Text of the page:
Continued…

Posted in Podcast.


Further reading on paradoxes of consistency

To see Branden Fitelson’s notion of coherence spelled out in full detail, you can read the following two papers:

Branden Fitelson and Kenny Easwaran, “Accuracy, Coherence, and Evidence.”
Branden Fitelson, Rachel Briggs, Fabrizio Cariani, and Kenny Easwaran, “Individual Coherence and Group Coherence.”

For an interesting extension of that framework to cover cases where a person suspends judgment, you can take a look at:

Kenny Easwaran, “Dr. Truthlove: Or, How I Learned to Stop Worrying and Love Bayesian Probabilities.”

Matt Teichman

Posted in Further Reading.


Episode 55: Branden Fitelson discusses paradoxes of consistency

This month we are delighted to have Branden Fitelson back for his second appearance on the program.  The topic was some recent work he has been doing with Rachel Briggs, Fabrizio Cariani, and Kenny Easwaran on paradoxes of consistency.  Click here to listen to our conversation.

Branden Fitelson

Imagine you’re a scientist, and you publish a huge book presenting the results of your research over the past decade. You are exact in your methods, and to the best of your knowledge, everything you claim in the book is true. Nonetheless, you write the following in the preface: ‘Any mistakes in this book are mine and mine alone.’ Why think that it contains mistakes? Well, it almost certainly does; human beings are fallible, and every scientific book ever written contains some mistake or other. These things are difficult to write! But this raises an interesting paradox. On the one hand, if I were to list all the claims in the book, one by one, for each one, you would say that it was true. On the other, you readily acknowledge that there must be a mistake in there somewhere. It’s impossible for both of these things to be true: either every claim in the book is true, or at least one of the claims in the book is false. So what gives? Are you contradicting yourself?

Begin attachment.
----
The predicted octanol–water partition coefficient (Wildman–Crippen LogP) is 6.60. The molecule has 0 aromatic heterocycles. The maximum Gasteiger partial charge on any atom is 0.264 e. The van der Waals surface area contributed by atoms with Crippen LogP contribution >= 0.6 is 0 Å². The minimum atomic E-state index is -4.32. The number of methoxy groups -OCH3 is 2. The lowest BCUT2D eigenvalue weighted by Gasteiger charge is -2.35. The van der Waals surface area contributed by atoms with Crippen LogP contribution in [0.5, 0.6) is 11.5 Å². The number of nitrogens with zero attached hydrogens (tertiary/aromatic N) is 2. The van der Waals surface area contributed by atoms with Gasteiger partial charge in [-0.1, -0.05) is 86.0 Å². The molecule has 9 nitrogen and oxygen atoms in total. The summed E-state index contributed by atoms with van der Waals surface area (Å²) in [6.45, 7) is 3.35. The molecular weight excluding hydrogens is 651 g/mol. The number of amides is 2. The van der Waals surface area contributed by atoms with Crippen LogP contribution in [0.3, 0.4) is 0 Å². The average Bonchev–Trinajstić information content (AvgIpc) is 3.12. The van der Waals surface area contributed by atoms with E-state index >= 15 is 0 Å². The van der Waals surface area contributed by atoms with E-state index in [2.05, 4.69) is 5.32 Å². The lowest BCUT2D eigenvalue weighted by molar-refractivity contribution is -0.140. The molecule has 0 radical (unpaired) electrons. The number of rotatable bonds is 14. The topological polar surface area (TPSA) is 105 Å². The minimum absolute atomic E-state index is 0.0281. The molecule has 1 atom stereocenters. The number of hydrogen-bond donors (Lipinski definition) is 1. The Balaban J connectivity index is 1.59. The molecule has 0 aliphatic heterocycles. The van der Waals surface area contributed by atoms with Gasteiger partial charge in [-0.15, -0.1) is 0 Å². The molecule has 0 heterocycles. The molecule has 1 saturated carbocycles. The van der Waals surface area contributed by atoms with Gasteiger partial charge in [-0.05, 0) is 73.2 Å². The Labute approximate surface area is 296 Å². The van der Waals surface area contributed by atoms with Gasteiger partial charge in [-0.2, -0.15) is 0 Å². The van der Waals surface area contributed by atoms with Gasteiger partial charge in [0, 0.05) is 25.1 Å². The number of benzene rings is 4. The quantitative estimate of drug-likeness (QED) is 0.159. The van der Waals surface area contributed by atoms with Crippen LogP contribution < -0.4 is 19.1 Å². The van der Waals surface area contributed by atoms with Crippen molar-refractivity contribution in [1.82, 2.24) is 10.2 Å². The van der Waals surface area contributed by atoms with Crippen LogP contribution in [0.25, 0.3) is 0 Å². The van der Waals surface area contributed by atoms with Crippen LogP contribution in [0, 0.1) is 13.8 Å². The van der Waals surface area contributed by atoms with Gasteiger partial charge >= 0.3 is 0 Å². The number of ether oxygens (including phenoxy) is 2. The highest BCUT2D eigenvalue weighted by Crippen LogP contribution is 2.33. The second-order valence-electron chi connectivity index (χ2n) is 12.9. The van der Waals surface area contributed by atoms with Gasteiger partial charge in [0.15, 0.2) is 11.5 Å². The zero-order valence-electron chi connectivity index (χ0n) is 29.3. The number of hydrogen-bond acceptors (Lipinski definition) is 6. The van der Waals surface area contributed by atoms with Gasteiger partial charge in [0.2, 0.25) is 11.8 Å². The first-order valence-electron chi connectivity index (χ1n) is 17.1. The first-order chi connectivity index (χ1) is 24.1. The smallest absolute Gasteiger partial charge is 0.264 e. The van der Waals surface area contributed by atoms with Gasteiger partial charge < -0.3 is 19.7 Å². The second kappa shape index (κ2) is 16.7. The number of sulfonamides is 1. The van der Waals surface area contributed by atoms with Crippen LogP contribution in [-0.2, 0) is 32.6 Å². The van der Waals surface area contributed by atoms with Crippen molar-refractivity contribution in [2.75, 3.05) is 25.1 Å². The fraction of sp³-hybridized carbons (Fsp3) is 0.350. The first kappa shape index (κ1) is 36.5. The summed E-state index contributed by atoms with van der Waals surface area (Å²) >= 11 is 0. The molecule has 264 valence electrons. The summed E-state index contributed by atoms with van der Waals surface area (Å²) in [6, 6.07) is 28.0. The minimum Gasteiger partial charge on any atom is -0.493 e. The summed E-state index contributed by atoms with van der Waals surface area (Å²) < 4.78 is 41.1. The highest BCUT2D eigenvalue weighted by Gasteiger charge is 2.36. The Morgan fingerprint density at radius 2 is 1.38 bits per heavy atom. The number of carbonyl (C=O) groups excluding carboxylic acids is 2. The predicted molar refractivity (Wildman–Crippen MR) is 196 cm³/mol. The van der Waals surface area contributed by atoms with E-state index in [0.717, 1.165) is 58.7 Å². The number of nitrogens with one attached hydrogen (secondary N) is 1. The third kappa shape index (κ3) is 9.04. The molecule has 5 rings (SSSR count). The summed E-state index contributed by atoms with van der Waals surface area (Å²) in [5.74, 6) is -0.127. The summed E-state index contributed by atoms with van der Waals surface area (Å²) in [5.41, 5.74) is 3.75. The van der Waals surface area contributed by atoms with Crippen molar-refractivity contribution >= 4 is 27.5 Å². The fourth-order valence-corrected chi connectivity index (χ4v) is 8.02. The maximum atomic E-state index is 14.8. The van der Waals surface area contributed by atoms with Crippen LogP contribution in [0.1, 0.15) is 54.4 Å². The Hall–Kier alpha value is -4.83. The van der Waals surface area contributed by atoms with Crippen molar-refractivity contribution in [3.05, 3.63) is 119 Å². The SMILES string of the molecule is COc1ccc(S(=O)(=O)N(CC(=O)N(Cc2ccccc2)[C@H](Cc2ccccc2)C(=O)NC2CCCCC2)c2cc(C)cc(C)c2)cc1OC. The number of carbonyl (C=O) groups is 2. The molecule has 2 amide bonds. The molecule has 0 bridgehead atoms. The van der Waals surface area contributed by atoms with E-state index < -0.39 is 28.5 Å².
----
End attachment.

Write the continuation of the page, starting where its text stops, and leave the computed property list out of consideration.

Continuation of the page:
Continued…

Posted in Podcast.